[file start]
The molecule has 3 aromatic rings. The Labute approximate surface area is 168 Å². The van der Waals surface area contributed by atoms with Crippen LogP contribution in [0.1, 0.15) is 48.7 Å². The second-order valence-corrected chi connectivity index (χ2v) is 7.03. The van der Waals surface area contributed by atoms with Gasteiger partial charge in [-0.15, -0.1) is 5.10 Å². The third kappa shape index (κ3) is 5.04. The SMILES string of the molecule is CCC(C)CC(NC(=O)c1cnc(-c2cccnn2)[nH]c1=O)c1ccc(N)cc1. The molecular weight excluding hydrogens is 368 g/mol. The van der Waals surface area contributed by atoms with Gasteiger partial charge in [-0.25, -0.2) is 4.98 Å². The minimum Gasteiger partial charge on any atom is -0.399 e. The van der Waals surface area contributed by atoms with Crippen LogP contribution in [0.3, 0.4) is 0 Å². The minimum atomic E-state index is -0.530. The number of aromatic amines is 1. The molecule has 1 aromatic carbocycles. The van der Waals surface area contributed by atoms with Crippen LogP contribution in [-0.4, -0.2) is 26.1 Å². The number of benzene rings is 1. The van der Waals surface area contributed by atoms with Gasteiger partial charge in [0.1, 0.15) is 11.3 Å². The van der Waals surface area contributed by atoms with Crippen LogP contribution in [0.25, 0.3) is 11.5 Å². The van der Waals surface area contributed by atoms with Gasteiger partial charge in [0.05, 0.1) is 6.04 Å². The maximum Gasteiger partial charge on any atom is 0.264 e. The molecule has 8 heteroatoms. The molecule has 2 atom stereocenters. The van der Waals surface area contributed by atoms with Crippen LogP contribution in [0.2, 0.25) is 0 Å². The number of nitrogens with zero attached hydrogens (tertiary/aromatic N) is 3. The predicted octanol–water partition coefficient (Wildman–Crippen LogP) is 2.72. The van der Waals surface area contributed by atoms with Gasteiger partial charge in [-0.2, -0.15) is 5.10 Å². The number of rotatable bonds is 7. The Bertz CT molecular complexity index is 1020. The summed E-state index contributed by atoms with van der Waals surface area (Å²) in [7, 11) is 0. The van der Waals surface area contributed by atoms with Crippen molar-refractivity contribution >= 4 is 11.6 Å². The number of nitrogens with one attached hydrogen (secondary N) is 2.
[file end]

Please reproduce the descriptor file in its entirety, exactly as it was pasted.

The molecule has 3 aromatic rings. The Labute approximate surface area is 168 Å². The van der Waals surface area contributed by atoms with Crippen LogP contribution in [0.1, 0.15) is 48.7 Å². The second-order valence-corrected chi connectivity index (χ2v) is 7.03. The van der Waals surface area contributed by atoms with Gasteiger partial charge in [-0.15, -0.1) is 5.10 Å². The third kappa shape index (κ3) is 5.04. The SMILES string of the molecule is CCC(C)CC(NC(=O)c1cnc(-c2cccnn2)[nH]c1=O)c1ccc(N)cc1. The molecular weight excluding hydrogens is 368 g/mol. The van der Waals surface area contributed by atoms with Gasteiger partial charge in [-0.25, -0.2) is 4.98 Å². The minimum Gasteiger partial charge on any atom is -0.399 e. The van der Waals surface area contributed by atoms with Crippen LogP contribution in [0.3, 0.4) is 0 Å². The minimum atomic E-state index is -0.530. The number of aromatic amines is 1. The molecule has 1 aromatic carbocycles. The van der Waals surface area contributed by atoms with Crippen LogP contribution in [-0.4, -0.2) is 26.1 Å². The number of benzene rings is 1. The van der Waals surface area contributed by atoms with Gasteiger partial charge in [0.1, 0.15) is 11.3 Å². The van der Waals surface area contributed by atoms with Crippen LogP contribution in [0.25, 0.3) is 11.5 Å². The van der Waals surface area contributed by atoms with Gasteiger partial charge in [0.05, 0.1) is 6.04 Å². The maximum Gasteiger partial charge on any atom is 0.264 e. The molecule has 8 heteroatoms. The molecule has 2 atom stereocenters. The van der Waals surface area contributed by atoms with Crippen LogP contribution in [0.2, 0.25) is 0 Å². The number of nitrogens with zero attached hydrogens (tertiary/aromatic N) is 3. The predicted octanol–water partition coefficient (Wildman–Crippen LogP) is 2.72. The van der Waals surface area contributed by atoms with Gasteiger partial charge in [-0.2, -0.15) is 5.10 Å². The number of rotatable bonds is 7. The Bertz CT molecular complexity index is 1020. The summed E-state index contributed by atoms with van der Waals surface area (Å²) in [7, 11) is 0. The van der Waals surface area contributed by atoms with Crippen molar-refractivity contribution >= 4 is 11.6 Å². The number of nitrogens with one attached hydrogen (secondary N) is 2.